In Washington, that’s exactly what’s starting to happen under a new law championed by Rep. Frank Chopp. It treats chronic homelessness as a medical condition and invests millions of dollars into the creation of supportive housing across the state.
Doug Baldwin Jr., owner of Vault 89 Ventures (and former Seahawks wide receiver), champions the idea that supportive housing makes sense for private landlords too. “When you take care of folks – when you see them, and when you love them, and you care about them as human beings – they take care of their stuff, right?
“We give folks an opportunity to go seek out the resources they need and that they want, and we provide that; we eliminate the barriers to do that. And then the data comes back in, and we don’t experience as many issues with damage to our properties. Folks who have been delinquent on their rent, they’re not as delinquent anymore,” Doug said.
“We know this, we have the data on this. The return on investment may look different, but at the ground level, it’s just taking care of people.”
This isn’t just about homelessness. It’s about housing people can afford.
Supportive housing is a key part of the solution to homelessness, but it does little to address our larger housing crisis – both the shortage of housing and its astronomical cost. And the two crises are inseparable.
For one, more and more people will become homeless every day if housing costs continue to outpace wage growth. And for those who’ve lived through homelessness and found stability and success in supportive housing, we need affordable private-market options so they can move on and create space for others who need supportive housing. Finally, public housing development options are simply not happening fast enough to address the crisis we have today.
“Yes, we need more resources to build subsidized, permanently affordable housing, but we also know that that’s not going to be enough anytime soon.” ~Emily Alvarado
“Yes, we need more resources to build subsidized, permanently affordable housing, but we also know that that’s not going to be enough anytime soon,” Emily said. “So, what are the regulatory protections that we can put in place to make sure that there’s no speculation that’s pricing people out? And also, so that there are modest controls over yearly rent increases so they can’t go up faster than the incomes of normal working people? Regulatory solutions are important, and we’ve got to look at that as part of a policy and advocacy campaign.”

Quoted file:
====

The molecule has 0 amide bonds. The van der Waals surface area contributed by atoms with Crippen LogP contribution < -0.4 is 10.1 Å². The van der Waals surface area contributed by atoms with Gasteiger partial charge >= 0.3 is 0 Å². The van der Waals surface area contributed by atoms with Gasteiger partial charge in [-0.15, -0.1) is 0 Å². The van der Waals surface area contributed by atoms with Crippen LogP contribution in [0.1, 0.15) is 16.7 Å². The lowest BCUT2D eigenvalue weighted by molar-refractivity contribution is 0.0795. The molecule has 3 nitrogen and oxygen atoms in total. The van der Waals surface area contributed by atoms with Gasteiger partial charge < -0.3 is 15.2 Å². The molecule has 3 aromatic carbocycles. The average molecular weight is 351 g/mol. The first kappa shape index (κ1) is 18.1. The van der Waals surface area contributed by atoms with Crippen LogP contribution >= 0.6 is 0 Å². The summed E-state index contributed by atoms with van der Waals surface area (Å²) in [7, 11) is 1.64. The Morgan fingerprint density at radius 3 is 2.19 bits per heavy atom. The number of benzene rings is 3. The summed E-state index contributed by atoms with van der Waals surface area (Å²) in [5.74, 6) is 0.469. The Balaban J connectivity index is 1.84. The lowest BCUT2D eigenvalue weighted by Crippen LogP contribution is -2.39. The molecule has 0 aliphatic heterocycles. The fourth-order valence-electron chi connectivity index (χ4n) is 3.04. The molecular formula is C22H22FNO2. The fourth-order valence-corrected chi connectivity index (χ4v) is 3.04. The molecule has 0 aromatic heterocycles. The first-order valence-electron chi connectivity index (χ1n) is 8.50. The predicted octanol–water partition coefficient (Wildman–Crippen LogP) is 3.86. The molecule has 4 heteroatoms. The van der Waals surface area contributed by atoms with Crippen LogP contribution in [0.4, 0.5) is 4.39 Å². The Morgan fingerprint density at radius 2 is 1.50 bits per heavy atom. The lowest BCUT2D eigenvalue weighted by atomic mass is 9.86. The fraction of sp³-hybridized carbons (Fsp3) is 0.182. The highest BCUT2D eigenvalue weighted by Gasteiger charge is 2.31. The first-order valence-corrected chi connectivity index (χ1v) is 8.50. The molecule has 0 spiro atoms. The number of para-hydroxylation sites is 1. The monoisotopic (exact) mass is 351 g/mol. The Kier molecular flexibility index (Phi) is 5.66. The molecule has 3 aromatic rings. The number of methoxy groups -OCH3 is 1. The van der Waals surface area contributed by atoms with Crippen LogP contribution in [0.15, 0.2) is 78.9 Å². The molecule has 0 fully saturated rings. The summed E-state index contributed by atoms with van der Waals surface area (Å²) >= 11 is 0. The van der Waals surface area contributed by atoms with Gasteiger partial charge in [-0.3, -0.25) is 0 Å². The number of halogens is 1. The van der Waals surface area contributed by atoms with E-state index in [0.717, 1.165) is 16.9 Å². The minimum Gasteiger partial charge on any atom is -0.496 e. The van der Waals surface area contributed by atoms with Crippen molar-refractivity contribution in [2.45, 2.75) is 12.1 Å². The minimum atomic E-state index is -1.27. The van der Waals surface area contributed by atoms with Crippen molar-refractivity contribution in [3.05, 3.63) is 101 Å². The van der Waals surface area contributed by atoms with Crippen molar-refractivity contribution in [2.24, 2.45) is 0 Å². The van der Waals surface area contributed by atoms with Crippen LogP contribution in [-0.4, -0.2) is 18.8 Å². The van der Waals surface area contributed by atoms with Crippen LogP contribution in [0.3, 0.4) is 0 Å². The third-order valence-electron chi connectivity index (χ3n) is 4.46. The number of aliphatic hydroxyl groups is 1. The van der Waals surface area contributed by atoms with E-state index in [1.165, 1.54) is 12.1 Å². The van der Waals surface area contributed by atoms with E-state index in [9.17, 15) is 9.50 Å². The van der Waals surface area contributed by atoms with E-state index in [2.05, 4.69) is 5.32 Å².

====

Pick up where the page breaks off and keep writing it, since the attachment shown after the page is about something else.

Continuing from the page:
Could private developers also play a role in solving our housing crisis? Doug believes they could – if they are able to think differently about what they do.
“We have to find more people who can operationalize kindness and compassion, who aren’t solely focused on the bottom line,” said Doug. “Especially in the Seattle area, it is really easy for a developer to build housing and say, ‘I’m going to charge market rates,’ because you have Amazon, you have Microsoft, you have all these corporations that are bringing people here who can afford those rents. But there’s a large demographic of people who cannot.
“So we need those folks who have the money and the capacity and the resources to build housing but still say, ‘I’m going to keep the rents lower so that the folks who need the housing can afford the housing,’” Doug said.
The solution must be driven by those it seeks to serve.
Ultimately, whatever we do to end homelessness must be informed by the wisdom of people who have experienced it and therefore understand it the best. It must acknowledge their wisdom, humanity, and agency, and seek to serve them as whole people.
That’s not currently how our system works.
“The re-traumatization that can happen in the process of just trying to get necessities … can exacerbate issues you may already have,” said Mary Ruffin, a former Sand Point Housing resident who now serves as Vice Chair on Solid Ground’s Board of Directors.
“It puts you in a position where you are begging people who don’t know anything about you, who don’t come from your background, who really don’t know anything about the complete person that you are,” Mary said. “They’re distilling you into a ‘homeless person,’ into a ‘domestic violence victim,’ and that is something that I feel like we don’t talk about enough.
“There isn’t a one-size-fits-all approach,” she said. “People really deserve to be to be seen as complete people, and that is the best way that we can help them.”
Featured image at top: Dee Hillis, Residential Services Director for Solid Ground, speaks while Doug Baldwin Jr. looks on.
1) Secretary Fudge on Twitter: “Retweet if you believe housing is a right. Not a privilege.”
2) Seattle Housing Authority: Housing Choice Voucher waitlist